The ideal combination for weight loss…Diet plus Exercise. Combining diet with exercise allows people more flexibility in their weight loss plan and gives them longevity in maintaining that fat loss. By combining diet with exercise two you reduce the intense feelings of hunger seen by dieting alone and you protect against muscle loss by exercising aerobically or with weights. Some experts think that its not exactly the increase in structured exercise that aids in weight loss but rather the psychologic-behavioral aspects that change ones “regular” physical activity; meaning that when people start to go for walks instead of watching TV, join a sports team and start to move again there is better sustained weight loss than just going to a gym regularly.

Weight loss really is in the hands of the individual seeking it. You want to be the tortoise in this race, slow and steady to win the race; after all the weight didn’t suddenly appear on your body so don’t expect it suddenly drop off overnight. A quote from the National Task Force on the Prevention and Treatment of Obesity best summarizes weight loss: “obese individuals who undertake weight loss efforts should be ready to commit to lifelong changes their behavioral patterns, diet and physical activity.” Also remember that there is strength in numbers; so go find a friend or coworker to join you in your weight loss adventure. If you would like more information on weight loss or just have questions on how to get started please feel free to contact Fitness Director Jacob Galloway.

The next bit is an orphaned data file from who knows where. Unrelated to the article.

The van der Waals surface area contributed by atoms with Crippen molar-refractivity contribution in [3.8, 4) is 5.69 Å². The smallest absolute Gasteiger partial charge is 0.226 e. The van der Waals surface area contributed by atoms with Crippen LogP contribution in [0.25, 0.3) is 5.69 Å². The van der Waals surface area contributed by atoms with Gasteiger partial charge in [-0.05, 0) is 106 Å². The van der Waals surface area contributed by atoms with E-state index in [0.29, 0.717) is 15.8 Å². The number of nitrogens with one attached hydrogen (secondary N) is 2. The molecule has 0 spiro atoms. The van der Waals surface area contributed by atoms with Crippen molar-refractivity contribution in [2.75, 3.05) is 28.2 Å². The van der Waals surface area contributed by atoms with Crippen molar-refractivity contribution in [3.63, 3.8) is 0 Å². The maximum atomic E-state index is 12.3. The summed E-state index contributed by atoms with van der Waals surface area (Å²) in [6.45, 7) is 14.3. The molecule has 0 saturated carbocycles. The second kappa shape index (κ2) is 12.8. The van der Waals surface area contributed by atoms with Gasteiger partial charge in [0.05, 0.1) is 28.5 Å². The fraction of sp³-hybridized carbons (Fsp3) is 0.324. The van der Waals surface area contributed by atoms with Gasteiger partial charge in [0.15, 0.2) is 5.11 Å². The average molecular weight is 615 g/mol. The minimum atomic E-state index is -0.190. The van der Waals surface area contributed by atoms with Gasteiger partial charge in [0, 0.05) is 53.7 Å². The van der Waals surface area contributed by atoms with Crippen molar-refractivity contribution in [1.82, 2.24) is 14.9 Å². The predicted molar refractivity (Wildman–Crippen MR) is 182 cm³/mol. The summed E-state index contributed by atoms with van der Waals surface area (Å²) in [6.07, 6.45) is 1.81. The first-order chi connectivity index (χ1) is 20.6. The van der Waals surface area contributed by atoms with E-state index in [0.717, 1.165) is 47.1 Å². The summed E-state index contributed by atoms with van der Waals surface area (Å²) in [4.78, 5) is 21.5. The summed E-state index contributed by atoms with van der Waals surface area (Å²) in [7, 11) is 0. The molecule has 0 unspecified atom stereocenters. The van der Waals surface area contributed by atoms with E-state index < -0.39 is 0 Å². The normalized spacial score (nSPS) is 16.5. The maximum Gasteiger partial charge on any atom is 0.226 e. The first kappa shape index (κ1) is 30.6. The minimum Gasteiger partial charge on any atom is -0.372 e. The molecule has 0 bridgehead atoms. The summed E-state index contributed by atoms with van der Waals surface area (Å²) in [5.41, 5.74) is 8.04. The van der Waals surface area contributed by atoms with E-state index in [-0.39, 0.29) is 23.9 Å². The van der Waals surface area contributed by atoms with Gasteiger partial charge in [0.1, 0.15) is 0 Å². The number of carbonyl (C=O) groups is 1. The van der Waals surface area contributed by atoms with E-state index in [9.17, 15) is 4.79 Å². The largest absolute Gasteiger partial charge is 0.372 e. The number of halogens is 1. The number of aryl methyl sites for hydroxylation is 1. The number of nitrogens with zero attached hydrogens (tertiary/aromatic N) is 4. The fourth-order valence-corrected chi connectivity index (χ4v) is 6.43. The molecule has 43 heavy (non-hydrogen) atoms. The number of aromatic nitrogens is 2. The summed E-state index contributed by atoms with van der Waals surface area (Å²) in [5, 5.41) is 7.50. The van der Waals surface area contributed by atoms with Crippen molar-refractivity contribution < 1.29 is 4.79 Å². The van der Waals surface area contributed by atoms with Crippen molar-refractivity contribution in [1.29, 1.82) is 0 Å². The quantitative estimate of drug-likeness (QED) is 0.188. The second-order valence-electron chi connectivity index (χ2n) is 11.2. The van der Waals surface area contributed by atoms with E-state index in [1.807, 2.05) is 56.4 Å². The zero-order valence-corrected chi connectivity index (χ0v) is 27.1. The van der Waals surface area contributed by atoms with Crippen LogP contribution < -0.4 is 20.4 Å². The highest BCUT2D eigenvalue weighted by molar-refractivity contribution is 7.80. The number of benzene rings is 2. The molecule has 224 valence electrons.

Cardio vs. Lifting Weights: Which burns more calories?

There is a great deal of confusion surrounding body composition improvement. Conflicting information saturates the media concerning what methodology is most appropriate to help us reach our goals, which leads to many of us expending unnecessary time and energy in the gym doing the wrong things. Approaching our goals from the wrong direction, unfortunately, keeps them out of reach.

First, we need to get a few things straight. Body composition is the comparison of adipose tissue (fat) to lean tissue (everything else). Those of us who desire to shape, tone, and define our bodies often mistakenly identify our primary goal as simply “weight loss”. In reality, our goal is more accurately described as “body composition improvement”. Losing weight alone will not produce the result we strive for. We also need structure – in the form of lean muscle. To put the bottom line up front: Lifting weights (resistance training) is a better way to improve body composition than cardiovascular exercise. Disagree? Read on…there are two main reasons resistance training is so effective – one occurs in the short-term, one in the long-term.

The short-term can seem a little tricky, and is often misinterpreted. While you are actively exercising, cardiovascular exercise burns more calories than resistance training of the same relative intensity. This fact alone causes a great deal of confusion and feeds misinformation to popular fitness media.